Fire resistance

Fiberglass is naturally fire resistant, but faced insulations will con­tribute to flame spread unless flame-resistant materials are used.

Vapor retarder

Batts and rolls are available with facings of asphalt-coated kraft paper, aluminum foil, or plastic film already attached. The facings extend over the sides of the insulation to provide strengthened flanges that can be stapled to wood framing to hold the insulation in place where recommended by the manufacturer. (Some faced products may be pressure-fit between framing without stapling.)

The kraft paper or standard foil vapor retarder facings on many blanket insulation products are combustible and should not be left exposed. Gypsum board is one such covering material. Special care must be taken to keep open flame and other sources of heat away from the facing. In addition to the home’s habitable rooms, garages, storage rooms, utility rooms, and laundries are areas where faced insulation also should be covered. If in doubt, always consult indi­vidual manufacturers’ installation instructions. It is also important to repair damaged vapor retarders by covering the damaged area with scrap vapor retarder material and taping it in place or, in the case of small rips, by using duct tape or polyvinyl tape.

The National Institute of Standards and Technology (NIST) recently published a study that demonstrated that the permeance of the asphalt-impregnated kraft facing used as a vapor retarder on batt insulation can rise dramatically under very humid conditions. These results suggest that in very moist areas such as shower rooms, kraft paper alone may not be sufficient to keep moisture out of the walls. A better strategy is to install a continuous polyethyl­ene vapor retarder.10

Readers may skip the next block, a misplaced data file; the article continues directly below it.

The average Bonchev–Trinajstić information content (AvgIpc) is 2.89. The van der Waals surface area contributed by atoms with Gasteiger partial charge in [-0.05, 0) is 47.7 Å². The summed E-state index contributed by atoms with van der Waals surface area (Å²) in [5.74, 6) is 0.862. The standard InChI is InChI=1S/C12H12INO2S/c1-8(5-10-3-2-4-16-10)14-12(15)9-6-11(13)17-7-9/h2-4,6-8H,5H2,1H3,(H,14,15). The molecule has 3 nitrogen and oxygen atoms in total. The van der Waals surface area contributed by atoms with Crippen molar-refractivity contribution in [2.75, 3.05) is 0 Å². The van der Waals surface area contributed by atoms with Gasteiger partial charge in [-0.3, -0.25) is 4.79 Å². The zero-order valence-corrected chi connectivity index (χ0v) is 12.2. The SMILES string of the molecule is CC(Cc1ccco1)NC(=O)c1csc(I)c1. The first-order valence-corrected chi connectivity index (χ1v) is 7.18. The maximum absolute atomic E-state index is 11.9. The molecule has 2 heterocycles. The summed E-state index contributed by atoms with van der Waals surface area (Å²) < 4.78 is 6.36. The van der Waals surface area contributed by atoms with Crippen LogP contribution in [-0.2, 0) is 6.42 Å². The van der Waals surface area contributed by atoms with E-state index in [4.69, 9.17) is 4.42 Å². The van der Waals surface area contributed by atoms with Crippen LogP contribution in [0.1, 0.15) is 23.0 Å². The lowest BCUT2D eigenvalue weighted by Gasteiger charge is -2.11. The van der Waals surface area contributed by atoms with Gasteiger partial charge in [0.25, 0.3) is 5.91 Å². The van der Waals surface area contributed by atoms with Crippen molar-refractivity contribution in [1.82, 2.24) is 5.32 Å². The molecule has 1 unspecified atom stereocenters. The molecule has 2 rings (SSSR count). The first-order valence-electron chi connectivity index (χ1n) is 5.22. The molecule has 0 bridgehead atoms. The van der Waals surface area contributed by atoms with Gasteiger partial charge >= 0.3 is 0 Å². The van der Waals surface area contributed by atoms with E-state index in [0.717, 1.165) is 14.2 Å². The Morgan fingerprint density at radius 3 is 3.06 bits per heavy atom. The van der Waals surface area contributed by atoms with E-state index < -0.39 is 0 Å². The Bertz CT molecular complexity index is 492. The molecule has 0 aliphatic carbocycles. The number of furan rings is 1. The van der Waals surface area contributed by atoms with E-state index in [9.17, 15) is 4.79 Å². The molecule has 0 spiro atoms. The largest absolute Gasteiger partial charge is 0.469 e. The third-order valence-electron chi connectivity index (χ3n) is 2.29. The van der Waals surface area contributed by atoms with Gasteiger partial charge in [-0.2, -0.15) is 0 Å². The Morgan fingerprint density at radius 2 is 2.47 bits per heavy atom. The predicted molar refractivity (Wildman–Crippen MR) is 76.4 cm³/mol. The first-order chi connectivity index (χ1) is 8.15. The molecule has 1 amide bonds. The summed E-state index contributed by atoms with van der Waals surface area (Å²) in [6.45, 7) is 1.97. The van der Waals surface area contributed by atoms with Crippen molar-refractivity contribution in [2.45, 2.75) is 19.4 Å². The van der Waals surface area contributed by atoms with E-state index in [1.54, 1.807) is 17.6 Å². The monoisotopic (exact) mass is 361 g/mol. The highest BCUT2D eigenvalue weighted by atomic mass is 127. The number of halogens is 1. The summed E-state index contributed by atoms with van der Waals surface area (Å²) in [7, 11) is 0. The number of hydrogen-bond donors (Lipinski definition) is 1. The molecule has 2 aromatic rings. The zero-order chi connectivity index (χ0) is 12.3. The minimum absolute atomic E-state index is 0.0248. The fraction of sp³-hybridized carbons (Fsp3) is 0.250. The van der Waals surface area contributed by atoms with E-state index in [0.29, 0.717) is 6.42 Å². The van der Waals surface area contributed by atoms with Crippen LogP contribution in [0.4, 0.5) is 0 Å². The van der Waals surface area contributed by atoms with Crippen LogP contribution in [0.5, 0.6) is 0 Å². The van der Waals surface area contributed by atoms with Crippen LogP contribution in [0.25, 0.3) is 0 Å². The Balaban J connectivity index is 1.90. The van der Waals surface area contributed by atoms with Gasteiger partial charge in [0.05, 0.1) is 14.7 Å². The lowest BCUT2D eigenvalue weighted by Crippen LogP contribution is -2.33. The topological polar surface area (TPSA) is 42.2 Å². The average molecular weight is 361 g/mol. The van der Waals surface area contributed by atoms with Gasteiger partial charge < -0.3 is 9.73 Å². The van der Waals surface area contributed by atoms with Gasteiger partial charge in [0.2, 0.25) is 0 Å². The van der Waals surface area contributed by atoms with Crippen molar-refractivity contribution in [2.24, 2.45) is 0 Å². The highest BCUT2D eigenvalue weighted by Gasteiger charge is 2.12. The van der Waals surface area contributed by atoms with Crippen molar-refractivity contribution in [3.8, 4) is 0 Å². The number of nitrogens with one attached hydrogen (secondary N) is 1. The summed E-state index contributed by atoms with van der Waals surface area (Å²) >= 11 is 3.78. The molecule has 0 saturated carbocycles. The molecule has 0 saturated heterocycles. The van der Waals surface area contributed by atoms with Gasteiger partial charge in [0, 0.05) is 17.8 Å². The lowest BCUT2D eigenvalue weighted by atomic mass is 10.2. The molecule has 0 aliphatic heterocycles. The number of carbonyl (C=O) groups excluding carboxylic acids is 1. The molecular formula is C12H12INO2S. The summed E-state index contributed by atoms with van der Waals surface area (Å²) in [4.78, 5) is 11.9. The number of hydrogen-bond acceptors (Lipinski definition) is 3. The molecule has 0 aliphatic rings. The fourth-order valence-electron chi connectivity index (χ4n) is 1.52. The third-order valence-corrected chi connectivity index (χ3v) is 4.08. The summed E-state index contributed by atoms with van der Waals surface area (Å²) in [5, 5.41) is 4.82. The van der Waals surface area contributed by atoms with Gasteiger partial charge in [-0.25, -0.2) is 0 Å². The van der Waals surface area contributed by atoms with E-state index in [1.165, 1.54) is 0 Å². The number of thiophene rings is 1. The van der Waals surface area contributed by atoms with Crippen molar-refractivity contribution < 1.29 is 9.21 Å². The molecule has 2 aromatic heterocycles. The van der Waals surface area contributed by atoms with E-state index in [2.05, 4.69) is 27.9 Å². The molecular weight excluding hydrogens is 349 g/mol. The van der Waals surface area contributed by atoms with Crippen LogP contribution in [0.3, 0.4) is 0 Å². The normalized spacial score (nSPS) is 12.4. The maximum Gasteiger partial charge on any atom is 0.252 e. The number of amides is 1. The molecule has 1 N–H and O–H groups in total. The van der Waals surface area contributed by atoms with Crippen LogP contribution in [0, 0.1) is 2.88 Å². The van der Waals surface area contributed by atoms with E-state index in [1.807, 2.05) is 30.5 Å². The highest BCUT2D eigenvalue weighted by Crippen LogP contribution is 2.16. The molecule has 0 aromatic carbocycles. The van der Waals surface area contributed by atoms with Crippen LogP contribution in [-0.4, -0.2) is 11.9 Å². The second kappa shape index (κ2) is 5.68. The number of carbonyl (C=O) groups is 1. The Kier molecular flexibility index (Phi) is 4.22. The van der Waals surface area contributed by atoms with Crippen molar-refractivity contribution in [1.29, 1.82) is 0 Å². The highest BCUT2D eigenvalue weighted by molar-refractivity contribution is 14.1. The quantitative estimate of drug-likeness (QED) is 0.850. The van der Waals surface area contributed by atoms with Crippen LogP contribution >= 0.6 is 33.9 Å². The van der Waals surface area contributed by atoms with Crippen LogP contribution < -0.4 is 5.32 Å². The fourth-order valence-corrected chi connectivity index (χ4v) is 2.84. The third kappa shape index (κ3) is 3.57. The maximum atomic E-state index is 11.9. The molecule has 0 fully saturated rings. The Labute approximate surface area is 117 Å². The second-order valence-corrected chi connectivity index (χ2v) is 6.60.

Some blanket products are available without these facings. If unfaced fiberglass insulation is used, a separate vapor retarder should be applied after the insulation is installed.

Special low-flame-spread vapor-retarder facings are available that can be left exposed. (Flame-resistant facings are labeled FS25, or flame spread index 25.) Sometimes, the flame-resistant cover can be purchased separately from the insulation. Fiberglass blan­ket products also are available for basement walls that can be left exposed. These blankets have a flame-resistant facing and are labeled to show that they comply with ASTM C665, type II, class A.